Published: 17:49, June 20, 2024
Building on 50 years of fruitful ties
By Roy Anthony Roger

China, Malaysia should strengthen relations further through multifaceted bilateral exchanges

On May 31, Malaysia and China celebrated 50 years of diplomatic relations. Bilateral ties between the countries began with the signing of a joint communique in Beijing on May 31, 1974. Since then, Malaysia has upheld the one-China principle.

Over the past 50 years, the two governments have signed several agreements that are at the core of the relationship between Kuala Lumpur and Beijing.

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Economy is one of the main aspects of Malaysia-China relations, and China has been Malaysia’s largest trading partner for 15 consecutive years.

In 2023, China accounted for 21 percent of Malaysia’s total trade, while in the first quarter of this year, trade with China further expanded 3.3 percent year-on-year to over 112 billion yuan ($15.4 billion).

The Malaysia-China Kuantan Industrial Park, which is a testament to the strong cooperation between the two countries, is celebrating its 10th anniversary. It has seen the signing of 13 projects, with investment agreements exceeding 46 billion yuan, and a total industrial output worth 60 billion yuan. The ongoing construction of the East Coast Rail Line and the Baleh Hydroelectric Dam, Sarawak, built by China Gezhouba Group, are further examples of the two sides’ fruitful collaboration.

The construction of the Gemas-Johor Bahru Electric Double Track Project by a Chinese company is also progressing well, with 94 percent of it completed and full completion expected later this year.

China helped Malaysia with its COVID-19 immunization program by supplying 12 million Sinovac vaccines, and in September 2021, China contributed another 1 million doses of the vaccine to Malaysia. This is part of the health diplomacy between the two countries. China is promoting the concept of the Health Silk Road, which is cooperation in the field of health and medicine under the framework of the Belt and Road Initiative (BRI).

In addition, in the post-pandemic era, the Malaysian and Chinese governments agreed to strengthen cooperation by forming the Malaysia-China Post-Pandemic Cooperation High-Level Committee.

Post-pandemic ASEAN-China cooperation should focus on three aspects, namely promoting trade and investment, strengthening the Regional Comprehensive Economic Partnership and facilitating cross-border travel.

The two governments have also agreed to increase cooperation through the BRI, especially with regard to the Malaysia-China Kuantan Industrial Park and Qinzhou China-Malaysia Industrial Park projects, and the development of Kuantan port and stations along the East Coast Rail Line. Chinese companies are also constructing the Gemas-Johor Bahru Electric Double Track Rail Project.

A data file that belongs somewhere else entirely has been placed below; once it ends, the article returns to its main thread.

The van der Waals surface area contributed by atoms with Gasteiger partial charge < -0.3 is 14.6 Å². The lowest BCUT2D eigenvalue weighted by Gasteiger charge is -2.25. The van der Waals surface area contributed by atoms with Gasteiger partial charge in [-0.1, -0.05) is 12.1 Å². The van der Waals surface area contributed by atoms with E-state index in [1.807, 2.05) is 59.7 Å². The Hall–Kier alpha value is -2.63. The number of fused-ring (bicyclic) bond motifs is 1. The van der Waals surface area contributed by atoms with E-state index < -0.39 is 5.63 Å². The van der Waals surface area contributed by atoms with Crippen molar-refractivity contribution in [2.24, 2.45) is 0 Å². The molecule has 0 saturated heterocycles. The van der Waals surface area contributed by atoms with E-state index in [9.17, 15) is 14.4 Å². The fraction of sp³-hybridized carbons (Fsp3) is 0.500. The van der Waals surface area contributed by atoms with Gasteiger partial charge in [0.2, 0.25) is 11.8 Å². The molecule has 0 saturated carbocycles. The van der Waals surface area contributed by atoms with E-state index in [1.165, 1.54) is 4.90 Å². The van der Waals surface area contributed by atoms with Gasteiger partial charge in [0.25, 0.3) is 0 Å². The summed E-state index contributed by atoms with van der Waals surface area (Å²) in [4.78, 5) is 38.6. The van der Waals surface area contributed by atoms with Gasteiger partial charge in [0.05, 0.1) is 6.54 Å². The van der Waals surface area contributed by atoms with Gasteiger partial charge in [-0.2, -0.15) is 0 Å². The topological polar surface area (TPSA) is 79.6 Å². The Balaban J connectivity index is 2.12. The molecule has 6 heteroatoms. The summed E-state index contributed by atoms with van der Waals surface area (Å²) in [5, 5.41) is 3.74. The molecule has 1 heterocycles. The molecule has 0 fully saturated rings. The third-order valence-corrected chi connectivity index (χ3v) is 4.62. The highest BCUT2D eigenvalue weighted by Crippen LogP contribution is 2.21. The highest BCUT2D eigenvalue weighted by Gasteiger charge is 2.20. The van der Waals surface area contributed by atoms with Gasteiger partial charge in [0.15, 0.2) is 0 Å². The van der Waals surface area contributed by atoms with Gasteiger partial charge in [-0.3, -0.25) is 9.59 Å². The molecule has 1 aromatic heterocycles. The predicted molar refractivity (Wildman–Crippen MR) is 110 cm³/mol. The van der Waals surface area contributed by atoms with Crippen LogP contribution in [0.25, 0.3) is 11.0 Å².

It should be emphasized that during Malaysian Prime Minister Anwar Ibrahim’s visit to China in March 2023, a consensus was reached with Chinese President Xi Ji nping on building a China-Malaysia community with a shared future, which has become a blueprint for the development of future China-Malaysia relations. In addition, in September 2023, Anwar visited China to attend the 20th China-ASEAN Expo and promoted joint efforts to create more stable and smooth regional industrial chains and supply chains.

Malaysia-China relations were further strengthened last year with the exchange of visits by the leaders of the legislative bodies, namely Zhao Zhanshu, chairman of the Standing Committee of the National People’s Congress of China, and Tan Sri Johari Abdul, speaker of the Malaysian House of Representatives.

At the same time, there are challenges in bilateral relations, including in the South China Sea. However, Malaysia and China have agreed to resolve the issue peacefully and through dialogue without the use of force or the involvement of third parties. Diplomatic relations between Malaysia and China are still strong as the relationship was built five decades ago. In any bilateral relationship there are bound to be challenges and problems, but the two countries handle the problems in the spirit of comradeship.

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Future cooperation between Malaysia and China, especially over the next 50 years, should be focused on collaboration in the fields of education and technology transfer from China to Malaysia. This includes sectors such as green technology, new energy automobiles, telecommunications and aerospace. Initiatives will involve second-track diplomacy, and sincerity is the key to eternal friendship.

The two countries should deepen people-to-people and intercultural exchanges, encourage exchange visits between young people of the two countries, and expand academic cooperation and scientific research cooperation, so that the candle of friendship continues to burn for future generations.

The author is an associate professor and deputy executive director of the Asia-Europe Institute at the University of Malaya and a member of the Belt and Road Initiative Caucus for the Asia Pacific. 

The views do not necessarily reflect those of China Daily.